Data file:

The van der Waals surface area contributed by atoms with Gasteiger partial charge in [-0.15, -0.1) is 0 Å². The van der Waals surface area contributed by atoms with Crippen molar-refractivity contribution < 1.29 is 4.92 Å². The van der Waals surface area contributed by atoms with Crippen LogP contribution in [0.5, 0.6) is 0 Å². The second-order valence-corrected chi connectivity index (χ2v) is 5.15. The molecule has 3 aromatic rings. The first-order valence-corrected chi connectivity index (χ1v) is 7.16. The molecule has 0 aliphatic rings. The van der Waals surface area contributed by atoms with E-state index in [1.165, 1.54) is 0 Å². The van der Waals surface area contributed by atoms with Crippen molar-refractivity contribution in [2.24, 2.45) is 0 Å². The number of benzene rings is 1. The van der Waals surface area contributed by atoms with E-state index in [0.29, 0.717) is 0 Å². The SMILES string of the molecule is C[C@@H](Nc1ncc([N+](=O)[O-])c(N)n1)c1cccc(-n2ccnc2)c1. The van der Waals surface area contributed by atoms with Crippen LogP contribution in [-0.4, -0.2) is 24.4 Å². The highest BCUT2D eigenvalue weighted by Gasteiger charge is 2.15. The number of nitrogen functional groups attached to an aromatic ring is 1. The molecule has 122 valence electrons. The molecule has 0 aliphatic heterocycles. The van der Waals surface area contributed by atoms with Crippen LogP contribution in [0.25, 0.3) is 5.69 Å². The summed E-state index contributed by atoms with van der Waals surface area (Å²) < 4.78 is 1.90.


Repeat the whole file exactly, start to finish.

The van der Waals surface area contributed by atoms with Gasteiger partial charge in [-0.15, -0.1) is 0 Å². The van der Waals surface area contributed by atoms with Crippen molar-refractivity contribution < 1.29 is 4.92 Å². The van der Waals surface area contributed by atoms with Crippen LogP contribution in [0.5, 0.6) is 0 Å². The second-order valence-corrected chi connectivity index (χ2v) is 5.15. The molecule has 3 aromatic rings. The first-order valence-corrected chi connectivity index (χ1v) is 7.16. The molecule has 0 aliphatic rings. The van der Waals surface area contributed by atoms with E-state index in [1.165, 1.54) is 0 Å². The van der Waals surface area contributed by atoms with Crippen molar-refractivity contribution in [2.24, 2.45) is 0 Å². The number of benzene rings is 1. The van der Waals surface area contributed by atoms with E-state index in [0.29, 0.717) is 0 Å². The SMILES string of the molecule is C[C@@H](Nc1ncc([N+](=O)[O-])c(N)n1)c1cccc(-n2ccnc2)c1. The van der Waals surface area contributed by atoms with Crippen LogP contribution in [-0.4, -0.2) is 24.4 Å². The highest BCUT2D eigenvalue weighted by Gasteiger charge is 2.15. The number of nitrogen functional groups attached to an aromatic ring is 1. The molecule has 122 valence electrons. The molecule has 0 aliphatic heterocycles. The van der Waals surface area contributed by atoms with Crippen LogP contribution in [0.25, 0.3) is 5.69 Å². The summed E-state index contributed by atoms with van der Waals surface area (Å²) < 4.78 is 1.90.